After cooling, separate the mixed liquid under the centrifugal force of 8000 G for 60 minutes. By this procedure, some solid particles having a bad dispersion property were removed, and the remainder was a very stable ferrofluid.

EXAMPLE 3: Preparation of a ferrofluid composition by using poly-α-olefin oil (P-60 of Bray Oil Corp.) as a dispersing medium, iso-stearic acid as a second surface-active agent, and magnetite particles

Add an aqueous solution of 6N NaOH to 1 liter of another aqueous solution of each 1 mol/liter of ferrous sulfate and ferric sulfate until the pH value reaches 11 or above and mature the solution at 60° C. for 30 minutes to obtain a magnetite colloid. Keep the magnetite suspension at 60° C., add to it a solution of 3N HCL and adjust the pH value to 4 to 5. Subsequently, add sodium oleic acid and stir for 30 minutes. Let the mixture stationary and coalesce the magnetite particles. Then, discharge a supernatant liquid and add water. Repeating water washing several times, remove electrolytes. Add a small quantity of HCL to the liquid when the liquid shows a state of dispersion with the rise in pH value. Subsequently, filter this liquid and dehydrate the magnetite particles. Add hexane as organic solvent having a low boiling point to the magnetite particles and make separation of a well-mixed liquid for 20 minutes under a centrifugal force of 4000 G. Then, transfer the liquid to a funnel and separate the hexane from a water content. Subsequently, keep at 90° C. the hexane in which the magnetite particles are dispersed. After evaporation, take out the magnetite particles remained in an evaporator, put them into a vacuum thermostatic dryer, keep this condition for one hour at 100° C. and dry completely the magnetite particles.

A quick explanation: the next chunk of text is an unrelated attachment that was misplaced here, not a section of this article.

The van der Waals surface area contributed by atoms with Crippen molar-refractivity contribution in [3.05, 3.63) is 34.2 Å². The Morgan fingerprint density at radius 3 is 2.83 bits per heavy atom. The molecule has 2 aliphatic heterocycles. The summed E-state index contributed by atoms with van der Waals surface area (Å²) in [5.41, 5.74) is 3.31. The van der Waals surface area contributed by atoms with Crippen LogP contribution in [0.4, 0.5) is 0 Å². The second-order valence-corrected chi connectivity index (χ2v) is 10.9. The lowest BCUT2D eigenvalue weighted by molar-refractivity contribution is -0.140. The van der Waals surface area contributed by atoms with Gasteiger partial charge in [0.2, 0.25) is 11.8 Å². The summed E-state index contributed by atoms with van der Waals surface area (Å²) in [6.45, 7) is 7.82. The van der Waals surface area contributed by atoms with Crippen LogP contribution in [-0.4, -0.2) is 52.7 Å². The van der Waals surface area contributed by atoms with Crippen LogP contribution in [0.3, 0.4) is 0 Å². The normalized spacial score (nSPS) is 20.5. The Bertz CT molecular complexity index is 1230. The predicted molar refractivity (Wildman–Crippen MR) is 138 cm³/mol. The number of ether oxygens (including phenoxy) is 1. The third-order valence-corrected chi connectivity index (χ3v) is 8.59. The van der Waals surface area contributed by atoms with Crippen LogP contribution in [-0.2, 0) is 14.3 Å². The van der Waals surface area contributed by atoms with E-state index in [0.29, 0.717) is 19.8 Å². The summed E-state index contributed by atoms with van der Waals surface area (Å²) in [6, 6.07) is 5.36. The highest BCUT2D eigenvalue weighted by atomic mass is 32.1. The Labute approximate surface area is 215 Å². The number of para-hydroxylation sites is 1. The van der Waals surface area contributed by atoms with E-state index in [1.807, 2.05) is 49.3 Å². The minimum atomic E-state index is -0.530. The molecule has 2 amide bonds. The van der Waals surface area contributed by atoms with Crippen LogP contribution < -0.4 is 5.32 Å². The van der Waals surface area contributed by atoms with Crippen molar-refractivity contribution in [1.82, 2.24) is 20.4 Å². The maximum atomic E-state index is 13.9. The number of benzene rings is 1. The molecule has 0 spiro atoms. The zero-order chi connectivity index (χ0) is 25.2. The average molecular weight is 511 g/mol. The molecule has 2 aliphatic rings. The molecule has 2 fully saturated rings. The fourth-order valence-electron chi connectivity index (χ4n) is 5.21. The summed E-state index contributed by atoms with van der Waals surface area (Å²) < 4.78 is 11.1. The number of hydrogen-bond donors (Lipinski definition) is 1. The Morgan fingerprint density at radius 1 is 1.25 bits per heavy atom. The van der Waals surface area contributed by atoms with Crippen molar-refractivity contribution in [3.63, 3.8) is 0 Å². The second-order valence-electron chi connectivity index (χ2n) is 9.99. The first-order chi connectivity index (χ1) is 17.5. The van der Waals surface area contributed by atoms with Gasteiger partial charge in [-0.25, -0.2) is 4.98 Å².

After drying, disperse again 2 g of the magnetite particles in the hexane. Then, add 5 cc of poly-α-olefin oil, 0.03 cc of isostearic acid as second surface-active agent, 0.05 g of 4,4'-metylene-bis-2,6-ditert-butylphenol as oxidation inhibitor. After mixing fully those substances, dry the hexane by a rotary evaporator. After evaporation, disperse the magnetite particles in the poly-α-olefin oil, and separate some solid particles having a bad dispersion property therefrom under a centrifugal force of 8000 G for 60 minutes. The reminder was a very stable ferrofluid.

EXAMPLE 4: Preparation of a ferrofluid composition by using poly-α-olefin oil (P-60 of Bray Oil Corp.) as a dispersing medium, a melissic acid as a super-active agent and magnetite particles

The procedure for preparing the magnetite, dispersing it to hexane, and drying its mixture is the same as that in Example 1.

After drying, take 2 g of the magnetite particles, disperse again in the hexane and add 5 cc of the poly-α-olefin oil, 0.03 g of the melissic acid and 0.05 g of the oxidation inhibitor as described in Example 1. After full mixing, the hexane is evaporated by a rotary evaporator. After evaporation, disperse the magnetite particles in the poly-α-olefin oil, and separate the former from the latter for 60 minutes under a centrifugal force of 8000 G. By this procedure, some solid particles having a bad dispersion were removed, and the remainder was a very stable ferrofluid.

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Classifications
U.S. Classification252/62.56, 252/62.52, 252/62.51R
International ClassificationH01F1/44
Cooperative ClassificationH01F1/442, H01F1/44
European ClassificationH01F1/44M, H01F1/44
Legal Events
DateCodeEventDescription
Dec 30, 1986RFReissue application filed
Effective date: 19861016
Apr 16, 1985CCCertificate of correction
Mar 25, 1983ASAssignment
Owner name: NIPPON SEIKO KABUSHIKI KAISHA; 3-2, MARUNOUCHI 2-C
Free format text: ASSIGNMENT OF ASSIGNORS INTEREST.;ASSIGNORS:FURUMURA, KYOZABURO;MATSUNAGA, SHIGEKI;REEL/FRAME:004110/0409
Effective date: 19830303